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RE: Very, very OT--genealogy

----Plus, I still have to scan old photos onto the com*puter and transfer my home movies to DVD before I could think about genealogy. lol When I'm going to get to that I don't know either.----

I hear you, Prairiemoon! My computer room is piled high with albums of photos waiting to be scanned, the bookcase crammed full of vhs tapes to be converted to DVDs, and boxes of cassette tapes and a crate of vinyl records that need copying onto CDs. Maybe when I'm 90 it will be completed! ha ha My last conversion effort in the 1980s(transferring reel-to-reel tapes onto cassettes and old super 8 movies onto video tape) was a breeze by comparison. In summer I just want to ignore the looming stacks of media waiting for a new life, and go outdoors to tend the gardens instead. I keep saying I'll devote the winter months to the task, but winters come and winters go...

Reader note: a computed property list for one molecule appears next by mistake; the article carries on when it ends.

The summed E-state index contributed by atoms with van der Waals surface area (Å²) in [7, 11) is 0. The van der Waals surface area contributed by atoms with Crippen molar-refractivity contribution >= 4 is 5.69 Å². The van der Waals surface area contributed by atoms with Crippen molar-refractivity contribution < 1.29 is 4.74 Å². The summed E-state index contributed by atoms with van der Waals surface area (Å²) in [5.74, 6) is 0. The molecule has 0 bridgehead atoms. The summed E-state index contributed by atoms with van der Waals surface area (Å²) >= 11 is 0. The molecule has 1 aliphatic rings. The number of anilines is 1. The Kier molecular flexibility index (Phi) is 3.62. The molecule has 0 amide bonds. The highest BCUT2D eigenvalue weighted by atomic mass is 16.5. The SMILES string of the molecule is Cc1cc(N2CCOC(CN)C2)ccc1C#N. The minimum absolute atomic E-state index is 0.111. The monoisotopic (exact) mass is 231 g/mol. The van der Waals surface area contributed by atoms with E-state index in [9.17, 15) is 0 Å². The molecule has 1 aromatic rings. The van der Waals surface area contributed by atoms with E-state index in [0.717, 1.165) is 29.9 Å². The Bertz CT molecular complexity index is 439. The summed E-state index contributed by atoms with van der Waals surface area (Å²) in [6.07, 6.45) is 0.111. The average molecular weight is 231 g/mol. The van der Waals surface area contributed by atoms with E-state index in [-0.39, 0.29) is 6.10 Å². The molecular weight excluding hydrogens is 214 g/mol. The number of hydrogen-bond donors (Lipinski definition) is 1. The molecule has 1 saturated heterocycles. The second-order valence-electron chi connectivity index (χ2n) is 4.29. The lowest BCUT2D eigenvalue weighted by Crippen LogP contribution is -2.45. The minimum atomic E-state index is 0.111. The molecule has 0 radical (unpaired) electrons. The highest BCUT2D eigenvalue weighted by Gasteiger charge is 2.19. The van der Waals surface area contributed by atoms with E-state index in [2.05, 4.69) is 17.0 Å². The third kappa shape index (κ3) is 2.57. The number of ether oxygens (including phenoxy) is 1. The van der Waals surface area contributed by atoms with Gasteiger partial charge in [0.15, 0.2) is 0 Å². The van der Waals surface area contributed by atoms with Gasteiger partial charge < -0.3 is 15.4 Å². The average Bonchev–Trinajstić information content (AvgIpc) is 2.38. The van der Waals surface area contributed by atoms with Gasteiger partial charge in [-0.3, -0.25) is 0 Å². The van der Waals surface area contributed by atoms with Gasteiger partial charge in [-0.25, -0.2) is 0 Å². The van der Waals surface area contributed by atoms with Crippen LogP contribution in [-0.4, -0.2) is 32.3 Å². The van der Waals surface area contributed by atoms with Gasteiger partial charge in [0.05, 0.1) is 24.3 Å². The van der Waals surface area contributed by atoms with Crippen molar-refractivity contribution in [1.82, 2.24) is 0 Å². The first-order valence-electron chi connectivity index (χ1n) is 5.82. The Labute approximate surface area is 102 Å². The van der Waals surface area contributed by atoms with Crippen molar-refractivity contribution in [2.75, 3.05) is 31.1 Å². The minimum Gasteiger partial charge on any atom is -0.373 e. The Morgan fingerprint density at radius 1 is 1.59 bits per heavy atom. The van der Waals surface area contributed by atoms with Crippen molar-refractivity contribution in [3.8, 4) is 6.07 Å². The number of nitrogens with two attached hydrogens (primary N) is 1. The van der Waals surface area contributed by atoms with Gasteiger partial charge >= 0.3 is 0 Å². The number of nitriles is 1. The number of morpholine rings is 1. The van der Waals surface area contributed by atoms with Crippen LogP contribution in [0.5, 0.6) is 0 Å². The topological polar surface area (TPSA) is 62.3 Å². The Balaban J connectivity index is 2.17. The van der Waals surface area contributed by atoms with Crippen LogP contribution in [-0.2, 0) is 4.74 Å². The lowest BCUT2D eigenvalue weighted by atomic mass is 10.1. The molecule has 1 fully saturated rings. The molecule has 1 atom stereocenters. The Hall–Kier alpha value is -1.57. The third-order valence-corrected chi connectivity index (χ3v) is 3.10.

I know my family's genealogy. It traces back to Francis Eaton who came on the Mayflower on my maternal grandmother's side, back to Ireland on my grandfather's side, and I have some history on my dad's midwestern ancestors. I'd thought it might be fun to converse with some of my "cousins" but the way the site is set up, that doesn't seem possible. I wasn't willing to pay, but briefly tried the free site heritage.com. However with all the privacy locks it's all rather pointless since you can't browse other people's charts with shared ancestry. (I used to research dog pedigrees as a home business so genealogy has always held an interest for me.) It would be fun if there were a forum like this one for genealogy.


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RE: life for our ancestors